Breach Notification , Cybercrime , Fraud Management & Cybercrime

Hacking Incident Has an Unusual Ending

Hacker Claims to Drop Malicious Plans After Learning of Entity's Mission
Hacking Incident Has an Unusual Ending

A recent hacking incident had an unusual twist: The hacker who broke into the network of a Pennsylvania-based nonprofit entity apparently decided against injecting malware or proceeding with other malicious activities after discovering the organization serves individuals with intellectual disabilities.

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The hacker notified Passavant Memorial Homes Family of Services through its "contact us" webpage of the unauthorized network entry using an authorized user's username and password.

"The unauthorized user claimed not to have taken malicious actions - such as infecting the system with malware - in light of the 'activity' of PMHFOS, presumably referencing PMHFOS' mission and provision of services to individuals with intellectual disabilities, autism and behavioral health needs," the organization says in a notification statement.

"We learned of the [hacking] incident through that communication on the contact us page. That also gave us a chance to overhaul our systems" to enhance security, the organization's in-house attorney, Andrea Parenti, tells Information Security Media Group.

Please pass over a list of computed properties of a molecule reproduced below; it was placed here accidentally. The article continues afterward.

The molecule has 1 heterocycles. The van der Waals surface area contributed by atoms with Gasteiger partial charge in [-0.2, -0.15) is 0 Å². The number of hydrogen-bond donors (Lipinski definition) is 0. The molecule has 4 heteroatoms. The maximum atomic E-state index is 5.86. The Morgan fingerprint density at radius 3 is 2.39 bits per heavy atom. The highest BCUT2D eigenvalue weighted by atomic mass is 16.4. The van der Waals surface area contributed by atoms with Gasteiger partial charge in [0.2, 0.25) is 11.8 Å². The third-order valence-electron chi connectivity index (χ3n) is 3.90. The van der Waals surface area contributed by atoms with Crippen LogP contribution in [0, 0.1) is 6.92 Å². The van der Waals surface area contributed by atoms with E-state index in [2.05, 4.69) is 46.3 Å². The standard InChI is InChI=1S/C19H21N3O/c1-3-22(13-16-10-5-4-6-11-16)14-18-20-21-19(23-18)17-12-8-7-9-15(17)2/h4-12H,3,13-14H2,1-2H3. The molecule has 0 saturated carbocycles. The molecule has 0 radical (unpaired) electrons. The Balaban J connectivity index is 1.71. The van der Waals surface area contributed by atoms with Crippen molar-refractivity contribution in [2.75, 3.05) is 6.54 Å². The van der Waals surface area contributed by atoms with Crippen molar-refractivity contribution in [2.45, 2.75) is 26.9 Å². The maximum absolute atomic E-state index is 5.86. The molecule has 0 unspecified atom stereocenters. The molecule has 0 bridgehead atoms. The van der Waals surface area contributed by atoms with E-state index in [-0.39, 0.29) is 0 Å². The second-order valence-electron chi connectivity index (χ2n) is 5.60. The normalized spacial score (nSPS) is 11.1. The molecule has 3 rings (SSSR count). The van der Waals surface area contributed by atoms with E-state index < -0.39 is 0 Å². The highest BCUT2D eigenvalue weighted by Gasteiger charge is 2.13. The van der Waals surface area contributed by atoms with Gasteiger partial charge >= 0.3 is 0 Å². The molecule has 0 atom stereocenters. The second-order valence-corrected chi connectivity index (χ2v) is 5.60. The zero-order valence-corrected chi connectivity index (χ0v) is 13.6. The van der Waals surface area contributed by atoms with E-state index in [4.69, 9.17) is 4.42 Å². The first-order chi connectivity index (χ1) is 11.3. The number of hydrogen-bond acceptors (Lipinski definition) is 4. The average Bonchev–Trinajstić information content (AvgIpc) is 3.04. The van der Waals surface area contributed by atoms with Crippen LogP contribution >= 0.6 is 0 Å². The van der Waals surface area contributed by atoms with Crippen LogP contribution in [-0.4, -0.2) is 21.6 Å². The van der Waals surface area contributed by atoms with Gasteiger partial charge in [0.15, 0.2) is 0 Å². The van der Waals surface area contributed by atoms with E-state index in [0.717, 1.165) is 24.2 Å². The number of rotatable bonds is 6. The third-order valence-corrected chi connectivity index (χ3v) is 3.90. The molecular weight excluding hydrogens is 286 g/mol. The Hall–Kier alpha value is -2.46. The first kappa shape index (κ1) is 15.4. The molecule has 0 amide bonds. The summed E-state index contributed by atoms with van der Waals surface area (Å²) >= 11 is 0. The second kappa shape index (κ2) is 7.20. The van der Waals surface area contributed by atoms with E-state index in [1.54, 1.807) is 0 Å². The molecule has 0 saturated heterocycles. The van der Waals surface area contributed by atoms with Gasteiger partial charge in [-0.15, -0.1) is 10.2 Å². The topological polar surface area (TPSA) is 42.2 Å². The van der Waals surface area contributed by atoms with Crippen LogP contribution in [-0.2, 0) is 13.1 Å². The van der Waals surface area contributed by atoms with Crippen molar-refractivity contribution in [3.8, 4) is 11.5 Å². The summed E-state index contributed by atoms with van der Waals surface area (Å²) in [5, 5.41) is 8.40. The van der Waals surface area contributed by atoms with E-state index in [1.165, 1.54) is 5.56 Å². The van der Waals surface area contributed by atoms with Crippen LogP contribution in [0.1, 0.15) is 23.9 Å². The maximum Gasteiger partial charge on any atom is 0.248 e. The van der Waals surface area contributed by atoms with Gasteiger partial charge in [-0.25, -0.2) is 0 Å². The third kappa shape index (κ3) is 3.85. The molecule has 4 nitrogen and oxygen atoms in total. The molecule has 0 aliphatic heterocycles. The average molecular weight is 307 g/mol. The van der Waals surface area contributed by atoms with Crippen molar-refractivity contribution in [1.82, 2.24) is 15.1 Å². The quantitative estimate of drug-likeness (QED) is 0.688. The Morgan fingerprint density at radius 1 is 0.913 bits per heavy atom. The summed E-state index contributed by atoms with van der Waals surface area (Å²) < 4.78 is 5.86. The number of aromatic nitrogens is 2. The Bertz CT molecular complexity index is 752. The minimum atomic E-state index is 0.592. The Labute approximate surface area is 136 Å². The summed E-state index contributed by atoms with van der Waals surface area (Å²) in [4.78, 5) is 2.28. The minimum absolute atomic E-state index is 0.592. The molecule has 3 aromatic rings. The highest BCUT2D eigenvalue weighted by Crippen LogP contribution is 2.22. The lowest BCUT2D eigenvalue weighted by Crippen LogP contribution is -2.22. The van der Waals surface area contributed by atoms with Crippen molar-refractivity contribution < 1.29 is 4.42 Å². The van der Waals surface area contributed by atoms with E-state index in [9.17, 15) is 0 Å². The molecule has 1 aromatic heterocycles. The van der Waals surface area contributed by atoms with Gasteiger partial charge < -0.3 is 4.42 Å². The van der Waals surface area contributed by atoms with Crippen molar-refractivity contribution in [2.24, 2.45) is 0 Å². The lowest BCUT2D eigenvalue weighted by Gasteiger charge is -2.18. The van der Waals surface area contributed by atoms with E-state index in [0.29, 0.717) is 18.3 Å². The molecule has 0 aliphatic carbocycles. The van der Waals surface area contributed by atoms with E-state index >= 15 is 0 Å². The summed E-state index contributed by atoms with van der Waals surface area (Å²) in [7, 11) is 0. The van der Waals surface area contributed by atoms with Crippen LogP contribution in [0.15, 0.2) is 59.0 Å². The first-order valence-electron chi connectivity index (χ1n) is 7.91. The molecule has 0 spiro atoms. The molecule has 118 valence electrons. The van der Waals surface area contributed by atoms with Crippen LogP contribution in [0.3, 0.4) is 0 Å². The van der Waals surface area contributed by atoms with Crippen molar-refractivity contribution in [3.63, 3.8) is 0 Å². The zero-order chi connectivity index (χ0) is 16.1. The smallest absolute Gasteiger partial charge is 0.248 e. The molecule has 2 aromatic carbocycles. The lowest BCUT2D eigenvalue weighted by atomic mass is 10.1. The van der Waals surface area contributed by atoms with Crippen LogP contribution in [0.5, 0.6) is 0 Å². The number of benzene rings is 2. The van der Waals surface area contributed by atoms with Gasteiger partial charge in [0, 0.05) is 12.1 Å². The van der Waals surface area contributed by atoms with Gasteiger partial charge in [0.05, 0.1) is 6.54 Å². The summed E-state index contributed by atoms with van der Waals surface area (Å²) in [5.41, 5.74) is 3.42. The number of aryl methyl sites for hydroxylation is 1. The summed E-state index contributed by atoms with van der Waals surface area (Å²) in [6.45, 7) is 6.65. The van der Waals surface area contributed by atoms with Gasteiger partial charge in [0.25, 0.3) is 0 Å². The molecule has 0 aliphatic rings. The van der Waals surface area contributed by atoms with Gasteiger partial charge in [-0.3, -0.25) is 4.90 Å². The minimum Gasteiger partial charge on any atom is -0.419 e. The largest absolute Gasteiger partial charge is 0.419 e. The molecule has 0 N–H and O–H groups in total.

Still a Breach

Despite the hacker's claims of not having installed malware, the organization reported the incident to law enforcement as well as to its cyber insurance carrier.

"Forensics investigators were hired immediately to determine what information, if any, may have been affected," the notification statement says. "Investigators quickly verified that no viruses or malware were left behind on the system and that no data had been encrypted. Forensic experts also ran a 'dark web' search for any information related to PMHFOS data for this event, and no information was found."

The forensics investigation, however, was unable to rule out the possibility that individually identifiable information may have been accessed or removed from the PMHFOS network, the statement adds.

"We didn't want to take anything for granted," Parenti says. As a result, PMHFOS on Oct. 14 reported the hacking incident to the Department of Health and Human Services as a breach affecting 25,000 individuals and also notified state regulators and individuals who were potentially affected..

Lucky Break or False Promises?

Situations involving hackers having a change of heart in carrying out their schemes due to professed moral or ethical issues are relatively rare (see: Boston Children's Hospital DDoS Attacker Convicted).

"While actors claim to avoid attacks on certain sectors based on their principles, it could also be a matter of simple self-preservation."
—Brett Callow, Emisoft

"A number of ransomware groups claim to avoid attacks on healthcare organizations and have held that position since before the pandemic started," notes Brett Callow, a threat analyst at security firm Emisoft (see: COVID-19 Complications: Ransomware Keeps Hitting Healthcare).